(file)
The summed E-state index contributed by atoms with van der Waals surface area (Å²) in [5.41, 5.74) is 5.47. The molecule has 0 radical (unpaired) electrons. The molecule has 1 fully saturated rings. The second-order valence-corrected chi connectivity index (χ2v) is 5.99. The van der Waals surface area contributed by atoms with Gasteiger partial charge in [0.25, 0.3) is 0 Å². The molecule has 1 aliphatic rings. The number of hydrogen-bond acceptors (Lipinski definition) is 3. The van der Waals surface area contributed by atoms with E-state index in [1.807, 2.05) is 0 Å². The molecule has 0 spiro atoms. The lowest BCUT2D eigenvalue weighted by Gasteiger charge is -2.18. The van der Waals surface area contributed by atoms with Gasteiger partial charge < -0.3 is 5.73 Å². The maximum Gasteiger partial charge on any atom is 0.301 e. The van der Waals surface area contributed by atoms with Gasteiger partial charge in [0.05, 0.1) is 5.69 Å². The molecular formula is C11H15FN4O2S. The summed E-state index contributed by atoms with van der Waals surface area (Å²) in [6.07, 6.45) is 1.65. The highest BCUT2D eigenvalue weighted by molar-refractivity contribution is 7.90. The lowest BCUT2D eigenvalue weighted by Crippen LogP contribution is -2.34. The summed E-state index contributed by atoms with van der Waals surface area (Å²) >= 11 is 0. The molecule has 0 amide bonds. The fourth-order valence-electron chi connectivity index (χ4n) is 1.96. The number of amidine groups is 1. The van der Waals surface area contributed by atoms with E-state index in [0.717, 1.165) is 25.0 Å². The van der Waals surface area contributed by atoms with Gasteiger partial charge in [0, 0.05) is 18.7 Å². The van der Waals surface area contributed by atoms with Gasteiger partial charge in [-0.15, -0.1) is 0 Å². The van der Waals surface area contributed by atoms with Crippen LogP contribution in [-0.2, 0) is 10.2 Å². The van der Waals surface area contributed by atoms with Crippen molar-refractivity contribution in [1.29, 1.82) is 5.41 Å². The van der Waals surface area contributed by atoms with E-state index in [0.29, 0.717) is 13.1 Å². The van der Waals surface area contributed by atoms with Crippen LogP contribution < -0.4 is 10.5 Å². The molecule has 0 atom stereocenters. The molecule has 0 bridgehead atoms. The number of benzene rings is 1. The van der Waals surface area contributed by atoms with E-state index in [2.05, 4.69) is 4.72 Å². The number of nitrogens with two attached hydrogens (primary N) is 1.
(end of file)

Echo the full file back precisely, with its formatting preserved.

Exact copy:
The summed E-state index contributed by atoms with van der Waals surface area (Å²) in [5.41, 5.74) is 5.47. The molecule has 0 radical (unpaired) electrons. The molecule has 1 fully saturated rings. The second-order valence-corrected chi connectivity index (χ2v) is 5.99. The van der Waals surface area contributed by atoms with Gasteiger partial charge in [0.25, 0.3) is 0 Å². The molecule has 1 aliphatic rings. The number of hydrogen-bond acceptors (Lipinski definition) is 3. The van der Waals surface area contributed by atoms with E-state index in [1.807, 2.05) is 0 Å². The molecule has 0 spiro atoms. The lowest BCUT2D eigenvalue weighted by Gasteiger charge is -2.18. The van der Waals surface area contributed by atoms with Gasteiger partial charge < -0.3 is 5.73 Å². The maximum Gasteiger partial charge on any atom is 0.301 e. The van der Waals surface area contributed by atoms with Gasteiger partial charge in [0.05, 0.1) is 5.69 Å². The molecular formula is C11H15FN4O2S. The summed E-state index contributed by atoms with van der Waals surface area (Å²) in [6.07, 6.45) is 1.65. The highest BCUT2D eigenvalue weighted by molar-refractivity contribution is 7.90. The lowest BCUT2D eigenvalue weighted by Crippen LogP contribution is -2.34. The summed E-state index contributed by atoms with van der Waals surface area (Å²) >= 11 is 0. The molecule has 0 amide bonds. The fourth-order valence-electron chi connectivity index (χ4n) is 1.96. The number of amidine groups is 1. The van der Waals surface area contributed by atoms with E-state index in [0.717, 1.165) is 25.0 Å². The van der Waals surface area contributed by atoms with Gasteiger partial charge in [0, 0.05) is 18.7 Å². The van der Waals surface area contributed by atoms with Gasteiger partial charge in [-0.15, -0.1) is 0 Å². The van der Waals surface area contributed by atoms with Crippen LogP contribution in [-0.2, 0) is 10.2 Å². The van der Waals surface area contributed by atoms with Crippen molar-refractivity contribution in [1.29, 1.82) is 5.41 Å². The van der Waals surface area contributed by atoms with E-state index in [0.29, 0.717) is 13.1 Å². The van der Waals surface area contributed by atoms with Crippen LogP contribution < -0.4 is 10.5 Å². The molecule has 0 atom stereocenters. The molecule has 0 bridgehead atoms. The number of benzene rings is 1. The van der Waals surface area contributed by atoms with E-state index in [2.05, 4.69) is 4.72 Å². The number of nitrogens with two attached hydrogens (primary N) is 1.